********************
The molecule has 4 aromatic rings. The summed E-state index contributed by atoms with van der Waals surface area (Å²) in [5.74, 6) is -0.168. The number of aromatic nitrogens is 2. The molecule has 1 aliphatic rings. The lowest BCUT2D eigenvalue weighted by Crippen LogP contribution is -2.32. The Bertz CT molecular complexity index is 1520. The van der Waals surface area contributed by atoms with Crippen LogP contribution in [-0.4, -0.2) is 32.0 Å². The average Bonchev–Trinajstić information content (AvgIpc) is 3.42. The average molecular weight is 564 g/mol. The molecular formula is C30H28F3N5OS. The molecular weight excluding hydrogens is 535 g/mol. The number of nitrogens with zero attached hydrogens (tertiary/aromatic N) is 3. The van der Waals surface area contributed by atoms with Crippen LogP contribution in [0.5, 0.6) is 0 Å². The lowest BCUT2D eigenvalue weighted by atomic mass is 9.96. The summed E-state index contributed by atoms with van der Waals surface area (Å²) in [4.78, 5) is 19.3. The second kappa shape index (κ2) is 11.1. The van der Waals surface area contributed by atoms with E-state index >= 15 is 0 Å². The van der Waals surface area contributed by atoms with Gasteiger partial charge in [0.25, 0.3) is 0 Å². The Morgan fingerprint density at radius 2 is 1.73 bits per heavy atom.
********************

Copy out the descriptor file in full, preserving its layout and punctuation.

The molecule has 4 aromatic rings. The summed E-state index contributed by atoms with van der Waals surface area (Å²) in [5.74, 6) is -0.168. The number of aromatic nitrogens is 2. The molecule has 1 aliphatic rings. The lowest BCUT2D eigenvalue weighted by Crippen LogP contribution is -2.32. The Bertz CT molecular complexity index is 1520. The van der Waals surface area contributed by atoms with Crippen LogP contribution in [-0.4, -0.2) is 32.0 Å². The average Bonchev–Trinajstić information content (AvgIpc) is 3.42. The average molecular weight is 564 g/mol. The molecular formula is C30H28F3N5OS. The molecular weight excluding hydrogens is 535 g/mol. The number of nitrogens with zero attached hydrogens (tertiary/aromatic N) is 3. The van der Waals surface area contributed by atoms with Crippen LogP contribution in [0.5, 0.6) is 0 Å². The lowest BCUT2D eigenvalue weighted by atomic mass is 9.96. The summed E-state index contributed by atoms with van der Waals surface area (Å²) in [4.78, 5) is 19.3. The second kappa shape index (κ2) is 11.1. The van der Waals surface area contributed by atoms with E-state index >= 15 is 0 Å². The van der Waals surface area contributed by atoms with Gasteiger partial charge in [0.25, 0.3) is 0 Å². The Morgan fingerprint density at radius 2 is 1.73 bits per heavy atom.